Today I am going with friends to Jersey for the weekend. It will be an opportunity to spend time with them, have some fun together and explore an interesting place. I know it will make me feel good. My “Review and Renew” pledge is to build more of that into my day-to-day life!]]>
It seems that we can turn around a negative mindset to a positive mindset. One suggestion that I definitely won’t be following is to watch a horror movie before taking on a stressful challenge!
However, here are some Dos and Don’ts from the article that can help develop a positive stress mindset:
More tips in How to Get On with Anyone, Chapter 16 “Enhancing your Self-Confidence”.]]>
How often can we honestly say we behave in these ways, even with people in our own organisations, let alone people outside?
What can leaders (and others) do to create more trust at work?
Knowing about how different personality types respond to grief can help family members understand and empathise with each other at this difficult time.
Dr Lisa Prosser-Dodds has researched how different personality types respond to grief and has come up with a simple model of coping styles, based on the MBTI function pairs, which she describes in this TV interview .
Here is a summary of her “grief types” and how I have seen them played out in my own recent experience of bereavement.
ST – the Practical griever. The least emotionally outward with a focus on what needs to be done, and how to realistically get through this. My ST husband showed this response, with his focus on the practicalities of organising the funeral and dealing with the estate.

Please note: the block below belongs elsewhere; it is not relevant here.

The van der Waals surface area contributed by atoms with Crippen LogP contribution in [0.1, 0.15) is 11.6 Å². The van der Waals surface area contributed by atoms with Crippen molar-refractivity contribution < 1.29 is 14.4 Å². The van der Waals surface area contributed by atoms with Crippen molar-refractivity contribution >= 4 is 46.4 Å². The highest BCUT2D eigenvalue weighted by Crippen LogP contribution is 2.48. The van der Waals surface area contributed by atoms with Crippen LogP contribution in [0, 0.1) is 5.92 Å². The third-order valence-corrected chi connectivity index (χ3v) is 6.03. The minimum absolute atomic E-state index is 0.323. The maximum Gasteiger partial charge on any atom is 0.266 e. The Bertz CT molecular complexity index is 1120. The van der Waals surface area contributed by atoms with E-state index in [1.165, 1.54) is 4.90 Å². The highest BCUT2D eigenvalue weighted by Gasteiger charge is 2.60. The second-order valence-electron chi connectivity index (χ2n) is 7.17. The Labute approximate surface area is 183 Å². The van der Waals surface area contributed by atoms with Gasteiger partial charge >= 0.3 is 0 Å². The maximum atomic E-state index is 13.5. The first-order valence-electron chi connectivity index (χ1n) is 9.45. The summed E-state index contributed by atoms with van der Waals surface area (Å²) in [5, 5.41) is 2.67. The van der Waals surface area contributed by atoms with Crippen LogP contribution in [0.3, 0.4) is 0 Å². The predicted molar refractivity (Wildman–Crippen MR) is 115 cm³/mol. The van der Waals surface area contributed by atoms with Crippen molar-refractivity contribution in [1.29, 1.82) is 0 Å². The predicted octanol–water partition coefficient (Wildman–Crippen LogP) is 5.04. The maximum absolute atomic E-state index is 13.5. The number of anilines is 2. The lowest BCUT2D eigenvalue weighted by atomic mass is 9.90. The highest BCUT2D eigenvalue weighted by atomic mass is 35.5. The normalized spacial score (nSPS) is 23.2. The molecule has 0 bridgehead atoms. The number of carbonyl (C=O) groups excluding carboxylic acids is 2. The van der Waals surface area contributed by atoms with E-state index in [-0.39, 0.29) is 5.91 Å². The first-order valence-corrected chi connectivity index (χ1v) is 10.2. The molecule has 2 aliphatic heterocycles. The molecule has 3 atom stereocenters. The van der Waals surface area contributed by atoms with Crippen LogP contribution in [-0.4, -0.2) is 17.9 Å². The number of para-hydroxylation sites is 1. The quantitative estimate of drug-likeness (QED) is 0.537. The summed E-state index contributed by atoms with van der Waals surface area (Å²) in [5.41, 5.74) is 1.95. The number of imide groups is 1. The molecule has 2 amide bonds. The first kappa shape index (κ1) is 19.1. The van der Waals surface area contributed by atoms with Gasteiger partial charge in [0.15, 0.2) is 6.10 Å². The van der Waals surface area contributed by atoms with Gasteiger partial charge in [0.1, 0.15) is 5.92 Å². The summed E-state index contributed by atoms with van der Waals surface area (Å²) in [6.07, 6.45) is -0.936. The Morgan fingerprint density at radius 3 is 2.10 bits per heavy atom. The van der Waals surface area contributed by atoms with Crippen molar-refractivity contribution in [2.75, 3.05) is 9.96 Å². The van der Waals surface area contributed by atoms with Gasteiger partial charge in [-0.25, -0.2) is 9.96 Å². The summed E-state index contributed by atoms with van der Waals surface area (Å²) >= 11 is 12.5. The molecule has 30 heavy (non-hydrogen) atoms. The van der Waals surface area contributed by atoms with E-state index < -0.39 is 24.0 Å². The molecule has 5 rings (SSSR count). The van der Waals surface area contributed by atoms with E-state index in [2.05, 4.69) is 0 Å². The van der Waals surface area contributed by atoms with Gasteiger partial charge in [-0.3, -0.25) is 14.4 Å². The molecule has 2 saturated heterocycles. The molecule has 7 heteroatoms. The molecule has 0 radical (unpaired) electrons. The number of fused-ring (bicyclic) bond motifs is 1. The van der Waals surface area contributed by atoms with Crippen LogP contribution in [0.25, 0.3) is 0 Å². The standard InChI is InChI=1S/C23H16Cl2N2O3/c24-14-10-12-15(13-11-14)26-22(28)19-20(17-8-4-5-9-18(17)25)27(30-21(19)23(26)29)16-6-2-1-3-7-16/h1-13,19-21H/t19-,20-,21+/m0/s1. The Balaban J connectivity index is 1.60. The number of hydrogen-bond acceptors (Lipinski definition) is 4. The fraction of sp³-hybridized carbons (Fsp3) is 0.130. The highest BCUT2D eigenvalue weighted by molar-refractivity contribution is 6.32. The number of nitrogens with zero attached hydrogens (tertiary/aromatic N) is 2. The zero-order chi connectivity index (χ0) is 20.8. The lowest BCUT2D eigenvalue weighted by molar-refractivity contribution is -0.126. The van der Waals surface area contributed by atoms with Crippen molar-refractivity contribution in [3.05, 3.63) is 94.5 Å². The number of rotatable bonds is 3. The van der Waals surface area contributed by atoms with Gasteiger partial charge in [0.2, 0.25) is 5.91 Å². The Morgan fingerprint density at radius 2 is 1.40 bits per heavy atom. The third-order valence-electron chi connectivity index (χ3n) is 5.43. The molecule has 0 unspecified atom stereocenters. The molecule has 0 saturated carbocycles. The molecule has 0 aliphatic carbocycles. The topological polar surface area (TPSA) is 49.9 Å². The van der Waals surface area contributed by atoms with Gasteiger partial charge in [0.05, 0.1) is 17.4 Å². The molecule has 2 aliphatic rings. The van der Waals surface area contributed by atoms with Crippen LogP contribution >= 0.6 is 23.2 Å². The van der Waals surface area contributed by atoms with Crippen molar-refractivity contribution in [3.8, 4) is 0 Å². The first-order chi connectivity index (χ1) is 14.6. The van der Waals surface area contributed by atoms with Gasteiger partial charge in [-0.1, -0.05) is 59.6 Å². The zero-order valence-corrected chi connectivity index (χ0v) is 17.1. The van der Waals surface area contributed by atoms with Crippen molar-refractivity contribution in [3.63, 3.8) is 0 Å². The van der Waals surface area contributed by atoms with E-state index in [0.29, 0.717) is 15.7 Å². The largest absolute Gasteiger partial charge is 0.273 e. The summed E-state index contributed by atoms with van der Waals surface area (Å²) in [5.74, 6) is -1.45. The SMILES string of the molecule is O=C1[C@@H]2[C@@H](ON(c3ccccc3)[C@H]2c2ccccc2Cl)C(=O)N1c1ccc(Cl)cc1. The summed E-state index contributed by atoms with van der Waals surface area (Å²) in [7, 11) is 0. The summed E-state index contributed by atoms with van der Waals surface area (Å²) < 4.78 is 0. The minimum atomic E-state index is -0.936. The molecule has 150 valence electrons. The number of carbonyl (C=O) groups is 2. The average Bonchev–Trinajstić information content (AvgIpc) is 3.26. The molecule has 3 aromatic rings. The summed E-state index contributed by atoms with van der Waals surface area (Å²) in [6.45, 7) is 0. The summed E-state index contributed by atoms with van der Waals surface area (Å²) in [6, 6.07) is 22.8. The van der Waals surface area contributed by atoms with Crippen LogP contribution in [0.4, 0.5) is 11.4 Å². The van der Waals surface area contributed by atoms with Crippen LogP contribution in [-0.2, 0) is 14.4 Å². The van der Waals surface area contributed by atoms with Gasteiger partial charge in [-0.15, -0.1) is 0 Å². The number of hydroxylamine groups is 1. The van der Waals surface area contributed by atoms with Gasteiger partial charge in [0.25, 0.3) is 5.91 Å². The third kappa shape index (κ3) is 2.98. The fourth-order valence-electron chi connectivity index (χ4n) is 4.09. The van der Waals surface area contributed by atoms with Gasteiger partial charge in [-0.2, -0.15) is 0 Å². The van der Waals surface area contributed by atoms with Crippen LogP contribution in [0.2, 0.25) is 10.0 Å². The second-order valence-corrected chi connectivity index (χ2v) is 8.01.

SF – the Guardian griever. They want to guard and uplift the memory of the deceased and they do real and tangible things to this end. My SF mother has a photo of husband alongside her, has hoarded treasured mementoes and likes to have his ashes with her.
NT – the Mastery griever. They want to get it right and may use resources such as books and self-help groups to help them deal with it. I can see this aspect in myself (INTP) – one of the things I did was to re-read the notes of Clare Ayers’ session at BAPT 2019 about understanding grief and loss.
NF – the Searching griever. They want to find meaning and they search for the meaning they can find in their loss.
With such different responses to bereavement and different paths to recovery, misunderstandings can occur, making it hard to support each other through grief. Being aware of these potential differences can help family members be kind to each other and support each other in their own unique ways.]]>
Looking for some guidance on “what’s normal” in reactions to bereavement, I turned to a summary of Clare Ayers’ session at the 2019 @BritPsychType conference, on “Understanding grief and loss”. Two points came across strongly:
Life after a bereavement is never the same again, so the goal is to build a new life while still valuing the grief you feel. The SPICE model, which looks after the whole person, can help you do this. Here are the actions that are helping my mother and me to manage our grief now:
Spiritual actions: my mother found great comfort in going to Church on their wedding anniversary recently. For me, getting outside into beautiful surroundings, helps me feel connected with the world beyond myself.